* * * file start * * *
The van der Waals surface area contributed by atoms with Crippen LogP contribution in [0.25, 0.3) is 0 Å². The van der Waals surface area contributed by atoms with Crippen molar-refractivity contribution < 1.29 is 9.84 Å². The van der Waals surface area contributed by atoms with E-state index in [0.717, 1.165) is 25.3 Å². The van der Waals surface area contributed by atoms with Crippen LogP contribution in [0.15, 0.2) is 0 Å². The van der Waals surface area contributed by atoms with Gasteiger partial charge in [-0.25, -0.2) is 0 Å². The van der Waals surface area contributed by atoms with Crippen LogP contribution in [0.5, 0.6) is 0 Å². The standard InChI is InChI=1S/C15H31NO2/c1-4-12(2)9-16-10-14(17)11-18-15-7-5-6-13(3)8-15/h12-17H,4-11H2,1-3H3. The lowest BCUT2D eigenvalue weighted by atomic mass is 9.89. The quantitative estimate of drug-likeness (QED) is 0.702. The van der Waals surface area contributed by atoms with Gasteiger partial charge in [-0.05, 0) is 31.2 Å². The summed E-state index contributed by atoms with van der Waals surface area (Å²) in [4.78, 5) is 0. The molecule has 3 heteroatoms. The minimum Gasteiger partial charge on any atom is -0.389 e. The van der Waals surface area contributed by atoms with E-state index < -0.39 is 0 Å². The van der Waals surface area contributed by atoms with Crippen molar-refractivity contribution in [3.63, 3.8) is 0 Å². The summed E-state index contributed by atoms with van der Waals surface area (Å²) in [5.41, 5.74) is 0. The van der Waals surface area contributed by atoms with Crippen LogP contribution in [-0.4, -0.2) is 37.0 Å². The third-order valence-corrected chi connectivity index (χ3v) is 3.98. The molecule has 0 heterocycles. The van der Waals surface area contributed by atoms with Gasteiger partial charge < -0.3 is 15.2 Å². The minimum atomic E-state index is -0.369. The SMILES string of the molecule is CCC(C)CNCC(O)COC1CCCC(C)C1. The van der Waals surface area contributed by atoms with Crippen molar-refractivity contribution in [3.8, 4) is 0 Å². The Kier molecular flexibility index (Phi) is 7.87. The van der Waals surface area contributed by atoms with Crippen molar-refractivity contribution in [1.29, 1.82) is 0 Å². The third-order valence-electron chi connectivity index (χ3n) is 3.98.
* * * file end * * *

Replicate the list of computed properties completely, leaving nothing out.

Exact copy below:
The van der Waals surface area contributed by atoms with Crippen LogP contribution in [0.25, 0.3) is 0 Å². The van der Waals surface area contributed by atoms with Crippen molar-refractivity contribution < 1.29 is 9.84 Å². The van der Waals surface area contributed by atoms with E-state index in [0.717, 1.165) is 25.3 Å². The van der Waals surface area contributed by atoms with Crippen LogP contribution in [0.15, 0.2) is 0 Å². The van der Waals surface area contributed by atoms with Gasteiger partial charge in [-0.25, -0.2) is 0 Å². The van der Waals surface area contributed by atoms with Crippen LogP contribution in [0.5, 0.6) is 0 Å². The standard InChI is InChI=1S/C15H31NO2/c1-4-12(2)9-16-10-14(17)11-18-15-7-5-6-13(3)8-15/h12-17H,4-11H2,1-3H3. The lowest BCUT2D eigenvalue weighted by atomic mass is 9.89. The quantitative estimate of drug-likeness (QED) is 0.702. The van der Waals surface area contributed by atoms with Gasteiger partial charge in [-0.05, 0) is 31.2 Å². The summed E-state index contributed by atoms with van der Waals surface area (Å²) in [4.78, 5) is 0. The molecule has 3 heteroatoms. The minimum Gasteiger partial charge on any atom is -0.389 e. The van der Waals surface area contributed by atoms with E-state index < -0.39 is 0 Å². The van der Waals surface area contributed by atoms with Crippen molar-refractivity contribution in [3.63, 3.8) is 0 Å². The summed E-state index contributed by atoms with van der Waals surface area (Å²) in [5.41, 5.74) is 0. The van der Waals surface area contributed by atoms with Crippen LogP contribution in [-0.4, -0.2) is 37.0 Å². The third-order valence-corrected chi connectivity index (χ3v) is 3.98. The molecule has 0 heterocycles. The van der Waals surface area contributed by atoms with Gasteiger partial charge < -0.3 is 15.2 Å². The minimum atomic E-state index is -0.369. The SMILES string of the molecule is CCC(C)CNCC(O)COC1CCCC(C)C1. The van der Waals surface area contributed by atoms with Crippen molar-refractivity contribution in [3.8, 4) is 0 Å². The Kier molecular flexibility index (Phi) is 7.87. The van der Waals surface area contributed by atoms with Crippen molar-refractivity contribution in [1.29, 1.82) is 0 Å². The third-order valence-electron chi connectivity index (χ3n) is 3.98.